Subscribe to Blog via Email
February 2018 M T W T F S S « Jan 1 2 3 4 5 6 7 8 9 10 11 12 13 14 15 16 17 18 19 20 21 22 23 24 25 26 27 28
How likely is it that the Cypriot Greek word for ironing board is related not only to horse but also to the English “apparatus”?
Not impossible. But not likely.
Let’s think this though, and the considerations for us thinking this through are not specific to Cyprus; they are pretty generic in etymology.
English was a donor language to Cypriot Greek while the British ruled Cyprus, from 1878 through 1960, and as an international language since. While there is English in Cypriot, there’s isn’t all that much; there’s a lot more Old French, Venetian, and Turkish. (Btw, if anyone reading thinks that Cypriot Greek tʃaera is a borrowing of English chair, stop that. It’s a borrowing of Old French chair.)
The first question to ask is: could the word be just Greek? The second question to ask is: could the word be English at all? If the answer to both is yes, then you may well be dealing with a contamination of the two sources: words don’t always have a single origin, especially if the two origins sound very similar.
So, first up, could someone come up with the term “horse” to describe an ironing board? Of course they could. An ironing board has four legs, and a flat back that you put things on. From Google, I see that ironing horse is occasionally used in English to refer to ironing boards. I’m not seeing any indication that the Standard Greek άλογο is used to refer to ironing boards, and I wonder whether ironing horse was calqued into Cypriot from early 20th century British English.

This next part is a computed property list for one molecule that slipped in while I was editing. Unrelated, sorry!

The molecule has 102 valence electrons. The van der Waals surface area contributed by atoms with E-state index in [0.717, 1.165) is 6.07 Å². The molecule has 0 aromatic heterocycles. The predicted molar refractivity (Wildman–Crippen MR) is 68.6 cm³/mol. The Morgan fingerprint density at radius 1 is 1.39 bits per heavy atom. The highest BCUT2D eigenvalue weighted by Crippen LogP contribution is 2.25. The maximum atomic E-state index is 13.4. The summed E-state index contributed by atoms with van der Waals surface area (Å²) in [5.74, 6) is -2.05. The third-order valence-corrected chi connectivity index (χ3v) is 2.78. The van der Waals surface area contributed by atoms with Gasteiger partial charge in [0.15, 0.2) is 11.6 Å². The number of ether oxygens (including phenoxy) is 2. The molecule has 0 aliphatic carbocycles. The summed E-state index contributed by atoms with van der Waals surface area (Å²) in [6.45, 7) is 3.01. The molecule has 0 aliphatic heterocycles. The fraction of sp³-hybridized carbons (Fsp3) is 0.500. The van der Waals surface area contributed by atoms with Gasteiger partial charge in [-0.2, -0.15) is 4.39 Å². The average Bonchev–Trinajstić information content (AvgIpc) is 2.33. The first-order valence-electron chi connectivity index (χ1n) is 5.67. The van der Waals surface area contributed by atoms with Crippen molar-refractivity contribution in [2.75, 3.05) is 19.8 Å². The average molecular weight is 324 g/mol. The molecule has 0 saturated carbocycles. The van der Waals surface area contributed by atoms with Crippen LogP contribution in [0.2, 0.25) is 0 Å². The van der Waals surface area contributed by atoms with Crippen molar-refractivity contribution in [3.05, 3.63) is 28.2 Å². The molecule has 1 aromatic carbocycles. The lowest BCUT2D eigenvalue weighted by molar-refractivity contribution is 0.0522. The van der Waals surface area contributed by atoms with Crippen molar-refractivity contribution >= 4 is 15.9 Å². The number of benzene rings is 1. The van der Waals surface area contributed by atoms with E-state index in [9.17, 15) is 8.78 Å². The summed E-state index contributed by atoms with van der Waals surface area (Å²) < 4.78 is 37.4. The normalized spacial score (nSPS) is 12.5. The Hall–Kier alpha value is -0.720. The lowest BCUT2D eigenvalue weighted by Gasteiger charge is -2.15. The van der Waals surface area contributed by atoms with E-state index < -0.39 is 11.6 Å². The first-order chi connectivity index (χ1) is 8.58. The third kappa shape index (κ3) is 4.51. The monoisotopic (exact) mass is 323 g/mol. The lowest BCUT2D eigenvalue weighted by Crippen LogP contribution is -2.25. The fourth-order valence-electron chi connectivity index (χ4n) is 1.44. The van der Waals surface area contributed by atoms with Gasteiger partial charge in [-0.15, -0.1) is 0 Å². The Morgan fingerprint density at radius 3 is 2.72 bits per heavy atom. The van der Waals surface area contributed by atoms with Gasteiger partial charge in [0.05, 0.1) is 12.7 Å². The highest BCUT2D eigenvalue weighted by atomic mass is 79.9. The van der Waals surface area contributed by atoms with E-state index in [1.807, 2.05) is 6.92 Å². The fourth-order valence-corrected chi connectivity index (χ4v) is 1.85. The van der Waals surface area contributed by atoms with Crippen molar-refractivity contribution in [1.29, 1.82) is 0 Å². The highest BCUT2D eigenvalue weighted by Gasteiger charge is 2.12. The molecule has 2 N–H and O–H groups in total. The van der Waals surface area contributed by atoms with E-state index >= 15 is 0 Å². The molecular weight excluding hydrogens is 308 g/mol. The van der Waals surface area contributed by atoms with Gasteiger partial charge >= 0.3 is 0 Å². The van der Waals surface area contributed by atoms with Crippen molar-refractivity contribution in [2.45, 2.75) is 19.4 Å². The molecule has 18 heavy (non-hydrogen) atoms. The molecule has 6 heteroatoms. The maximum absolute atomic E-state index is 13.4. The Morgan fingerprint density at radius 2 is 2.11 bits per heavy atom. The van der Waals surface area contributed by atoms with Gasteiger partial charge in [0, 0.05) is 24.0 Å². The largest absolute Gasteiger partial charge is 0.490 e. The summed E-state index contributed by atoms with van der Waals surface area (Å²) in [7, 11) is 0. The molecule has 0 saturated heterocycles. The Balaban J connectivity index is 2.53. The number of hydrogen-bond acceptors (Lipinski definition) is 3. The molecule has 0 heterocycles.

Second: could English apparatus have been borrowed into Cypriot, and conflated with the similar-sounding Cypriot apparos, to refer to ironing boards?
There’s several problems with such a possibility:
- How often were English terms borrowed for household items into Cypriot? Was English going to be the language used for household items at all, when relations between Cypriots and the British were nowhere near as intimate as, say, Greek Cypriots and Turkish Cypriots?
- Going from apparatus to apparos requires a slight leap of imagination. Not a huge leap, it’s not impossible, but it’s not tempting either.
- Why would you borrow apparatus as the word for an ironing board? As opposed to the specific name of the thing, ironing board? Or, you know, ironing horse. You might as well borrow the word beverage to refer to tea. That kind of thing can happen in language, but again it’s not tempting.
- Does anyone even refer to ironing boards as apparatus? *Googles* Ah they do: Patent US20130192102 – Ironing board apparatus and methods. Well, would anyone within plausible earshot of a Greek Cypriot in 1930, as opposed to someone in the US Patent Office in 2012, be likely to refer to ironing boards as apparatus?
I think coincidence is a more plausible explanation here.